The changing seasons

Autumn in North America is automatically associated with vibrant leaf color. Autumn in the Bay Area may not be as dramatic as on the East Coast, but the plants here are also anticipating the changing of the season.

 

Aside from an unusual sprinkle of rain in July, our landscape has only received fog drip since the last significant rainfall in May. Needless to say, the plants on Alcatraz that do not receive additional irrigation can hardly wait for the first rainfall.

 

Aeonium arborerum has shed its lower leaves to conserve water. Photo by Shelagh Fritz

Succulents are well suited to our Mediterranean- like climate; they are just now beginning to show signs of dryness. Many of the signs are actually adaptations to the lack of water. All of the succulents are able to store water in their highly evolved stems, leaves, and/or roots. In fact, when water becomes scarce, some succulents will shed their lower leaves to conserve water. As soon as water becomes available again, the plant begins to store water again in the existing leaves and will grow new leaves as well.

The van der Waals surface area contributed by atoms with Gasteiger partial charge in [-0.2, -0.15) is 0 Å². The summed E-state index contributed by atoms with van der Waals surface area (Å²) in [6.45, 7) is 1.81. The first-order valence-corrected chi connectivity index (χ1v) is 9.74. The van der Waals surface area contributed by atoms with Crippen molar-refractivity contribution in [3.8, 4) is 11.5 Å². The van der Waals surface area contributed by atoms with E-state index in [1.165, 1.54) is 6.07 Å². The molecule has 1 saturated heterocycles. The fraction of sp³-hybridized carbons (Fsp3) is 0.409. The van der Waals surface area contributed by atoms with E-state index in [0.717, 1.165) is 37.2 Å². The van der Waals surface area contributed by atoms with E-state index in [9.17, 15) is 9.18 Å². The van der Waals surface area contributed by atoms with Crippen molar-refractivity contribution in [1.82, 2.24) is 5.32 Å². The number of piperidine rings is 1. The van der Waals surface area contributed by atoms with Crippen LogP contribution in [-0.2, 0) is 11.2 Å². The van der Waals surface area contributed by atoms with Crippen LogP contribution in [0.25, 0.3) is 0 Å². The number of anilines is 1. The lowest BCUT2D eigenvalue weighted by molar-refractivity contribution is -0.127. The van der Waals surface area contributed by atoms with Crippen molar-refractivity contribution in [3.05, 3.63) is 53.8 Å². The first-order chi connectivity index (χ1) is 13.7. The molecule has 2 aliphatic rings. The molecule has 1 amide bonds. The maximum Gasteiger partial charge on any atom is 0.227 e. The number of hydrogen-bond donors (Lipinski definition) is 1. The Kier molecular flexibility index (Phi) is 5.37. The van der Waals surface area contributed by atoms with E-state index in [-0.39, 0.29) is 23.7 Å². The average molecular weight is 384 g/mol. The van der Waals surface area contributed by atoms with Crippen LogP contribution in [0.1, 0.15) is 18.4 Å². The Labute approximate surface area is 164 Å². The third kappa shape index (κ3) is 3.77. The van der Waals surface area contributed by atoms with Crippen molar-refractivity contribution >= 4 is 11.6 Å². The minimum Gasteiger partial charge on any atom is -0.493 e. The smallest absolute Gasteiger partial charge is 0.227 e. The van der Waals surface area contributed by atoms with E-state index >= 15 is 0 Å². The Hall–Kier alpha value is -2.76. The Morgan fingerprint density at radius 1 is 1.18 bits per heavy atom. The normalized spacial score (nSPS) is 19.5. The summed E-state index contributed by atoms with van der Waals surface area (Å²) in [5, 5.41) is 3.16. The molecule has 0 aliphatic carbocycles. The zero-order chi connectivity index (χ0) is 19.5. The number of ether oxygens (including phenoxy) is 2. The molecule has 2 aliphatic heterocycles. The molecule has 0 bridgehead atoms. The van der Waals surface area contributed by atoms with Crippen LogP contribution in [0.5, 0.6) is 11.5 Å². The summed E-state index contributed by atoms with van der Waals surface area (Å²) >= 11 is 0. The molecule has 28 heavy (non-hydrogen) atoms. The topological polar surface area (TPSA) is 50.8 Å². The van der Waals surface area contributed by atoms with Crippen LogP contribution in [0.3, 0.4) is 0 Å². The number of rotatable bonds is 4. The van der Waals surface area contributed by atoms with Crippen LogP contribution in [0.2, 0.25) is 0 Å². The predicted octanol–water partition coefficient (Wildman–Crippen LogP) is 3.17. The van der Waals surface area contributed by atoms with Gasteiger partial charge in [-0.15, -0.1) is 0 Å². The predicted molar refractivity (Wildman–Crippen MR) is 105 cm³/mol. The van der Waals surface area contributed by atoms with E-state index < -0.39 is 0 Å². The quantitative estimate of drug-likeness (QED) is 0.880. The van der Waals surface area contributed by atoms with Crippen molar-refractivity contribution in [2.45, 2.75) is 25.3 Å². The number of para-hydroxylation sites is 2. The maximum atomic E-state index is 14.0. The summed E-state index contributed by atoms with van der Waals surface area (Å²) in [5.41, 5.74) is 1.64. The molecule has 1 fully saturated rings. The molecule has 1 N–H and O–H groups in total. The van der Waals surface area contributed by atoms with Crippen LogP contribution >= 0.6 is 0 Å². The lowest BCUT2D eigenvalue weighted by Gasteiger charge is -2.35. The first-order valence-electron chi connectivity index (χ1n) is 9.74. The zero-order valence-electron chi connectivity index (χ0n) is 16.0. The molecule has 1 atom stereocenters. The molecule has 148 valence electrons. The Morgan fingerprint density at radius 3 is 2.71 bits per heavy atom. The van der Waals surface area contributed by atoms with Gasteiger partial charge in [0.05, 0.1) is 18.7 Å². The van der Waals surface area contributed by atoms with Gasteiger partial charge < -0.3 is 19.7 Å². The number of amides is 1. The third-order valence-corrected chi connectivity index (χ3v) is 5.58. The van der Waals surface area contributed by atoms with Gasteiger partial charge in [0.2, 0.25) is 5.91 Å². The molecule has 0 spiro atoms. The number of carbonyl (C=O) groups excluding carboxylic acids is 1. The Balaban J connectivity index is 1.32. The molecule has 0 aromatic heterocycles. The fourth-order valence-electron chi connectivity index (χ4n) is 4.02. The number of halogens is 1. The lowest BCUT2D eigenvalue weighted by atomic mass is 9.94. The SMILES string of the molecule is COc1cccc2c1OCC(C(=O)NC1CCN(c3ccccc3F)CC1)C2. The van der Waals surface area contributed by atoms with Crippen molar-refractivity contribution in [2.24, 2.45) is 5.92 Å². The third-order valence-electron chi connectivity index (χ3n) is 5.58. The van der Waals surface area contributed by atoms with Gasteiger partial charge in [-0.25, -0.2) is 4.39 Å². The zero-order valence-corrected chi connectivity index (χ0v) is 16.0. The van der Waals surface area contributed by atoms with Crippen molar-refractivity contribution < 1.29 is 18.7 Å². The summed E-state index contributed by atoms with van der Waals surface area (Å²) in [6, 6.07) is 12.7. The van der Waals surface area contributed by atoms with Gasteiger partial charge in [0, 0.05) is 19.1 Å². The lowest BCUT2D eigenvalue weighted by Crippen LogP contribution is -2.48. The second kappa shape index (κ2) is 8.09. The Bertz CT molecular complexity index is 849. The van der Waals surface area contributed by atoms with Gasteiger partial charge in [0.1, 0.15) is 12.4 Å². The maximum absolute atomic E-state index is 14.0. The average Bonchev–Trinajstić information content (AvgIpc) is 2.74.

Another response is a change in leaf color. Chlorophyll is responsible for the green that we see in plants; but there are other pigments in plants that give red, blue, orange and yellow colors.  It is thought that in response to stress, plants will show pigments that would otherwise be hidden.  Anthocyanin and betalain are pigments that give a red hue.

Several succulents on Alcatraz are

Jade plant with green leaves in the spring and early summer. Photo by Shelagh Fritz

now showing their true colors. Crassula ovata, the common Jade plant, normally has a leaf edge ringed in red, but now has the entire leaf deepened in a shade of red and while the red edge is very brilliant.

 

 

 

Jade plant with red leaves at the end of the summer and into the fall. Photo by Shelagh Fritz

Aeonium arboreum normally displays a rosette of green leaves; but now each leaf is edged in red, plus the lower leaves have been dropped to conserve moisture. Another succulent, Aeonium cuneatum has also adds to the display of color. This succulent normally is grayish green but has taken on more rosy gray leaves.

Aeonium arboreum with green leaves. Photo by Shelagh Fritz

 

 

 

 

Regardless of the cause, the gardener can appreciate the changing seasons and design with the red hues in mind.

Aeonium cuneatum with grayish green leaves during the spring and summer. Photo by Shelagh Fritz

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